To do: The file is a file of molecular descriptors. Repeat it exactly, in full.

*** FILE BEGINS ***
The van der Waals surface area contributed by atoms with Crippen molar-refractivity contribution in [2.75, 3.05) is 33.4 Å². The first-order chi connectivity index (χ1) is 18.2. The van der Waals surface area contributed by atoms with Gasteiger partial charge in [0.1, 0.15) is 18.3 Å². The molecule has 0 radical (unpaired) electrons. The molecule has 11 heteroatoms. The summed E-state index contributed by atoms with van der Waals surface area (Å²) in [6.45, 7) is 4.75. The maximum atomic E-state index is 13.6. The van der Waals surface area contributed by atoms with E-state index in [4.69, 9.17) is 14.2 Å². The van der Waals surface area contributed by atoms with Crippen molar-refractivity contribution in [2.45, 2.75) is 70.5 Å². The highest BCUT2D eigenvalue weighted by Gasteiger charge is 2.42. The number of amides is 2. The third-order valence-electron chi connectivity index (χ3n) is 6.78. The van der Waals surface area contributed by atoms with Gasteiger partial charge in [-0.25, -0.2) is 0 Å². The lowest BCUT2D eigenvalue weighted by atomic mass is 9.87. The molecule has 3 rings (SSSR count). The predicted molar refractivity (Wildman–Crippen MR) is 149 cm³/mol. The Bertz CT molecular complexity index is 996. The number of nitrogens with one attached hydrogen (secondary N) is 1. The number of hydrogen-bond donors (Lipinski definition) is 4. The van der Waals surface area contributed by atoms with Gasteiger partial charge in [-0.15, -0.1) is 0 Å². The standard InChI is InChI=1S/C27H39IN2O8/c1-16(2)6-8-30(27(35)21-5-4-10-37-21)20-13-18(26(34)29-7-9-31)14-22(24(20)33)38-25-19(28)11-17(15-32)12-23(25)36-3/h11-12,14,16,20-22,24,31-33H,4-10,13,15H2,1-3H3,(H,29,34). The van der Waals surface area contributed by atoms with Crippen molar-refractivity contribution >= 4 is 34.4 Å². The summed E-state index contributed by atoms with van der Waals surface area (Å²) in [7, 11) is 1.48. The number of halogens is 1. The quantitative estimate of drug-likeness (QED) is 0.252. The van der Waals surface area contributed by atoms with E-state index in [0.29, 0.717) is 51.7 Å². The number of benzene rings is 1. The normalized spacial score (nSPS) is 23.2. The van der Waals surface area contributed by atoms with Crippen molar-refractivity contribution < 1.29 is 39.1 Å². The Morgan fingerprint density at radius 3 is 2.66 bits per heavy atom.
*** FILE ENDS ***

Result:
The van der Waals surface area contributed by atoms with Crippen molar-refractivity contribution in [2.75, 3.05) is 33.4 Å². The first-order chi connectivity index (χ1) is 18.2. The van der Waals surface area contributed by atoms with Gasteiger partial charge in [0.1, 0.15) is 18.3 Å². The molecule has 0 radical (unpaired) electrons. The molecule has 11 heteroatoms. The summed E-state index contributed by atoms with van der Waals surface area (Å²) in [6.45, 7) is 4.75. The maximum atomic E-state index is 13.6. The van der Waals surface area contributed by atoms with E-state index in [4.69, 9.17) is 14.2 Å². The van der Waals surface area contributed by atoms with Crippen molar-refractivity contribution in [2.45, 2.75) is 70.5 Å². The highest BCUT2D eigenvalue weighted by Gasteiger charge is 2.42. The number of amides is 2. The third-order valence-electron chi connectivity index (χ3n) is 6.78. The van der Waals surface area contributed by atoms with Gasteiger partial charge in [-0.25, -0.2) is 0 Å². The lowest BCUT2D eigenvalue weighted by atomic mass is 9.87. The molecule has 3 rings (SSSR count). The predicted molar refractivity (Wildman–Crippen MR) is 149 cm³/mol. The Bertz CT molecular complexity index is 996. The number of nitrogens with one attached hydrogen (secondary N) is 1. The number of hydrogen-bond donors (Lipinski definition) is 4. The van der Waals surface area contributed by atoms with Gasteiger partial charge in [-0.15, -0.1) is 0 Å². The standard InChI is InChI=1S/C27H39IN2O8/c1-16(2)6-8-30(27(35)21-5-4-10-37-21)20-13-18(26(34)29-7-9-31)14-22(24(20)33)38-25-19(28)11-17(15-32)12-23(25)36-3/h11-12,14,16,20-22,24,31-33H,4-10,13,15H2,1-3H3,(H,29,34). The van der Waals surface area contributed by atoms with Crippen molar-refractivity contribution >= 4 is 34.4 Å². The summed E-state index contributed by atoms with van der Waals surface area (Å²) in [7, 11) is 1.48. The number of halogens is 1. The quantitative estimate of drug-likeness (QED) is 0.252. The van der Waals surface area contributed by atoms with E-state index in [0.29, 0.717) is 51.7 Å². The number of benzene rings is 1. The normalized spacial score (nSPS) is 23.2. The van der Waals surface area contributed by atoms with Crippen molar-refractivity contribution < 1.29 is 39.1 Å². The Morgan fingerprint density at radius 3 is 2.66 bits per heavy atom.